On Wednesday morning, the GPS III Space Vehicle 06 (GPS III SV06) was launched from Cape Canaveral Space Force Station in Florida and the satellite successfully deployed. The satellite, the sixth designed and built by Lockheed Martin, will enhance accuracy and anti-jamming capability, helping to modernize the U.S. Space Force’s GPS constellation.
GPS III is now on its ways to its operational orbit of about 12,500 miles above Earth, according to a Lockheed Martin news release. U.S. Space Force and Lockheed Martin engineers confirmed signal acquisition about 83 minutes after the 7:24 a.m. Eastern lift off.
“Collectively, within the system’s already operational satellites, the payload today will further the U.S. Space Force’s ability to provide mission critical global access, persistence and awareness for our national security,” SpaceX quality systems engineering manager Kate Tice said during the launch’s webcast.
GPS III SV06 is the 25th Military-Code satellite introduced to the constellation, with GPS III providing three times greater accuracy and eight times greater anti-jamming capability than the others. It also features a modular design so new technology and capabilities can be easily added in the future.
The Falcon 9 that carried the GPS III is a two-stage liquid fueled launch vehicle, Tice said. The bottom two thirds of the vehicle is the first stage, which successfully completed its job of accelerating the vehicle to the edge of space and separating from the second stage, which carries the payload.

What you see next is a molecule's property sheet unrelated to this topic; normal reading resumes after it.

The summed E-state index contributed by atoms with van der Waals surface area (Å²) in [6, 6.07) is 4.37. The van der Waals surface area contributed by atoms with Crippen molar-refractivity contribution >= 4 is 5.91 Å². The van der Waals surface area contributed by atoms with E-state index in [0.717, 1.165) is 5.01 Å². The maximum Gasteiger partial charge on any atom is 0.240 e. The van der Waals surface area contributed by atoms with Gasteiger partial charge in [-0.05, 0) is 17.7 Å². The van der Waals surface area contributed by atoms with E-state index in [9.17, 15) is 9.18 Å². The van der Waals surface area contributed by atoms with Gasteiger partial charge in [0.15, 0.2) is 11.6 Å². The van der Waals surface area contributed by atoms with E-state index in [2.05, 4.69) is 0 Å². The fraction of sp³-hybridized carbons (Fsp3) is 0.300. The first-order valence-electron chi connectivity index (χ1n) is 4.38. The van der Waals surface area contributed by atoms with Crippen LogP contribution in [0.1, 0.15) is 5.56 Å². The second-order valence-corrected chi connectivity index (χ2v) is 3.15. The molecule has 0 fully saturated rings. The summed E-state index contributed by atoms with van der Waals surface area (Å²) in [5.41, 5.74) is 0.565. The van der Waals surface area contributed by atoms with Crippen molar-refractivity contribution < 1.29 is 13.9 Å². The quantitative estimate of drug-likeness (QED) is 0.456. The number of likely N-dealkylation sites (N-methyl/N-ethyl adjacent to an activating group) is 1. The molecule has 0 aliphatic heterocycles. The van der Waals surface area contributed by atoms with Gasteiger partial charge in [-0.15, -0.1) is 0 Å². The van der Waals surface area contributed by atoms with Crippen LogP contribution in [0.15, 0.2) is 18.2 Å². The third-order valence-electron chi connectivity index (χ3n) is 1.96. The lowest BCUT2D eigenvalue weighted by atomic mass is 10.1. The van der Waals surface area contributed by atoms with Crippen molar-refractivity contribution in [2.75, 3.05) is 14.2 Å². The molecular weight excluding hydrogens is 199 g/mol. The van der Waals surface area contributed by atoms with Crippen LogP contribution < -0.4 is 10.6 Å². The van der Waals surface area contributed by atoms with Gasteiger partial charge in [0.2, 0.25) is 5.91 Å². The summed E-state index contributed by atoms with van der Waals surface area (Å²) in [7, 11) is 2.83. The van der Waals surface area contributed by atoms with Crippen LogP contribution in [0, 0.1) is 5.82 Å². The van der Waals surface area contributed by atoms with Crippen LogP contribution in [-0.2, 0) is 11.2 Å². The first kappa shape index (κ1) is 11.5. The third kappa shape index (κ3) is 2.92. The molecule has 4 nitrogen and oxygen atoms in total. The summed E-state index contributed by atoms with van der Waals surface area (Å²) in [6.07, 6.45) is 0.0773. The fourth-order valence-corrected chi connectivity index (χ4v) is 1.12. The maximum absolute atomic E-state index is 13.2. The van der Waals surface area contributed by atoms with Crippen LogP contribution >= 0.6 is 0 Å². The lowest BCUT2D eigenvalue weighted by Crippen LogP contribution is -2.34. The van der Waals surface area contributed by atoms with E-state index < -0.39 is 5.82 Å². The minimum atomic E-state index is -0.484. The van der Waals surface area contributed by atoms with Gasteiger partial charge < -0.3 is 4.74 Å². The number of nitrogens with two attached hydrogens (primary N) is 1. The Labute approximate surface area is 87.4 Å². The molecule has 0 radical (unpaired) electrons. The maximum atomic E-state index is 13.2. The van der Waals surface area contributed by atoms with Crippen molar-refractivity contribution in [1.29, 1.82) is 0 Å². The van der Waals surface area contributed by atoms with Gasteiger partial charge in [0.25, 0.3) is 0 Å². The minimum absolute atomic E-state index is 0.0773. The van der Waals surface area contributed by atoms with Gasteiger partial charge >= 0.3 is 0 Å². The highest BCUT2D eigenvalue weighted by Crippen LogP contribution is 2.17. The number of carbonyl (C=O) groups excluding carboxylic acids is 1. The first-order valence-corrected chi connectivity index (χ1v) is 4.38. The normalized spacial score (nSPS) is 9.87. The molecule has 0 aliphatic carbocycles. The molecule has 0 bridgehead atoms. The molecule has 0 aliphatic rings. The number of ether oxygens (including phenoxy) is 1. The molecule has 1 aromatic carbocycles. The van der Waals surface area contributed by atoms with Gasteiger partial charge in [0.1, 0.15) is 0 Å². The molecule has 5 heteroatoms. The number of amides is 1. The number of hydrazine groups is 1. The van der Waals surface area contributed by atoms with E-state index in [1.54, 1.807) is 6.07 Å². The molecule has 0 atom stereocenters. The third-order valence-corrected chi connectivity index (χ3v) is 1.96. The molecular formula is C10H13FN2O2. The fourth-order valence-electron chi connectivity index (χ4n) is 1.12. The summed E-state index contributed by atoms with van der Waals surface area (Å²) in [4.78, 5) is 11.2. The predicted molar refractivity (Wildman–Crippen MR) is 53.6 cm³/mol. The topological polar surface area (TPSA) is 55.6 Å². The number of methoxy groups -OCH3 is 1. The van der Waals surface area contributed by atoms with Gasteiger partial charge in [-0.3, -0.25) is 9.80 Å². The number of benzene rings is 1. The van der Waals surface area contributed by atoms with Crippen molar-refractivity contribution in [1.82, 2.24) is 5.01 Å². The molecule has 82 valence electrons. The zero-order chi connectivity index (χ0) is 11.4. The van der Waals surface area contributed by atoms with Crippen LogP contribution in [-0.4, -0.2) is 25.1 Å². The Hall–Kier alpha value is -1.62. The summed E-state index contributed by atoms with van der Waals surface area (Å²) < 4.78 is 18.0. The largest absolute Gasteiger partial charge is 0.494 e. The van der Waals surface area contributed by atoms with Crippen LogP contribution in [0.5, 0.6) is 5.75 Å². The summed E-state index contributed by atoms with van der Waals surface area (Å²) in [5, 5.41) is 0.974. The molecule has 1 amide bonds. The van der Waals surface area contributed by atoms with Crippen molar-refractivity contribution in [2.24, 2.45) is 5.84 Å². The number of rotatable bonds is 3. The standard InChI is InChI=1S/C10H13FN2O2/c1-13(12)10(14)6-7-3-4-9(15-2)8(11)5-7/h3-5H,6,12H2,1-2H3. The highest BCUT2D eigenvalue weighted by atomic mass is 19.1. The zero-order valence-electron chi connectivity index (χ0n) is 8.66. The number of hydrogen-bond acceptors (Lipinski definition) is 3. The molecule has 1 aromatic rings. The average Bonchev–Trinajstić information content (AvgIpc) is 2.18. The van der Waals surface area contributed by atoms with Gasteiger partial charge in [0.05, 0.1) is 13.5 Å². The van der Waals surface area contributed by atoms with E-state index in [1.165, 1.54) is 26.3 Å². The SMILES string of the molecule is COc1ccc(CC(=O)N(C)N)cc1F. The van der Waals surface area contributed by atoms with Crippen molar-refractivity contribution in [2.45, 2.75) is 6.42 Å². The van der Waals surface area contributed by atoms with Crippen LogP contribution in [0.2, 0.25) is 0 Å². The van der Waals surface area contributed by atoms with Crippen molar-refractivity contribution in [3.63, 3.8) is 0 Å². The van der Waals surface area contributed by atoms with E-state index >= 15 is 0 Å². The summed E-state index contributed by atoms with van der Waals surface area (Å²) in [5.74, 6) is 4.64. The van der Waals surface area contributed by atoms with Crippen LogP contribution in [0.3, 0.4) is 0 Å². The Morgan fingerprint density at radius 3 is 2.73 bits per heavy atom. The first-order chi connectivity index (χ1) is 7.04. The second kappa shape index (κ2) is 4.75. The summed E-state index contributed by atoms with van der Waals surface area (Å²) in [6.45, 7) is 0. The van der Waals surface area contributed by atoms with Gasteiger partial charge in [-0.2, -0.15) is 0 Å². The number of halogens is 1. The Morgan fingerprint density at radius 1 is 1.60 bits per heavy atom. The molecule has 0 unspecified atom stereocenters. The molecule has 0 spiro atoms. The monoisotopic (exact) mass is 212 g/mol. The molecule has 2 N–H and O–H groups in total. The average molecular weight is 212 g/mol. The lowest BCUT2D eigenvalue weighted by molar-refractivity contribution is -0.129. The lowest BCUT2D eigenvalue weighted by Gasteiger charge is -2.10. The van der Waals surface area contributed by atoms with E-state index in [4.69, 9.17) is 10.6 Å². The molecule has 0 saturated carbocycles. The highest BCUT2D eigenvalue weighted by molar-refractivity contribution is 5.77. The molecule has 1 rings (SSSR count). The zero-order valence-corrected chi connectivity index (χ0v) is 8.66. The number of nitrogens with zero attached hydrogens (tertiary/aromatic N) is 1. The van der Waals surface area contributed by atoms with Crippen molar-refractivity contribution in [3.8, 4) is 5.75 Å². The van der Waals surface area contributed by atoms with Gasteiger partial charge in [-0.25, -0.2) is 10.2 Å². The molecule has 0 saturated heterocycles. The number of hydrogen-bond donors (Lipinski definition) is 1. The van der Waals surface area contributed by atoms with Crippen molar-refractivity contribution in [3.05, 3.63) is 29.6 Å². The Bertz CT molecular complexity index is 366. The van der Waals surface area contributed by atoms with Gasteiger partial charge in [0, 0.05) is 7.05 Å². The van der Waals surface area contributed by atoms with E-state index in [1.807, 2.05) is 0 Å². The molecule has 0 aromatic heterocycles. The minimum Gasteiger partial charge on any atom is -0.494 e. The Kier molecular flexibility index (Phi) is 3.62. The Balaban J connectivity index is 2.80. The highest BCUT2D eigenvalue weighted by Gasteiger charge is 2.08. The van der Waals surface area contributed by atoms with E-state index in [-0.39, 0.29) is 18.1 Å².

After separation, the first stage autonomously steered itself to and landed on the Shortfall of Gravitas drone ship waiting in the Atlantic Ocean a few hundred miles from the Florida coast.
This marked the fifth overall GPS mission for SpaceX, with one satellite launched in 2018, two in 2020 and one in 2021, Tice said.
Lockheed Martin has completed production on its original GPS III SV1-10 contract, with the Space Force declaring SV10 Available for Launch last December. GPS III SV06 will soon join SV01-05 in orbit. GPS III SV07-10 are completed and in storage waiting to be called up for launch.
The company is also designing and building the GPS III Follow On (GPS IIIF), which will feature an accuracy-enhancing laser retroreflector array, a new search and rescue payload, a fully digital navigation payload as well as other technologies. Last November, Space Systems Command contracted Lockheed Martin to build the SV11-20, announcing it had exercised the third production option valued at about $744 million for the procurement of three additional GPS IIIF satellites.
“Lockheed Martin is incredibly proud to support the Space Force’s GPS team as it continues to add world-class capabilities that underpin U.S. national security with enhanced performance and accuracy,” Lockheed Martin Vice President for Navigation Systems Andre Trotter said, according to the release. “With the last GPS III satellite complete and ready to launch, production of the first GPS IIIF vehicle is underway.”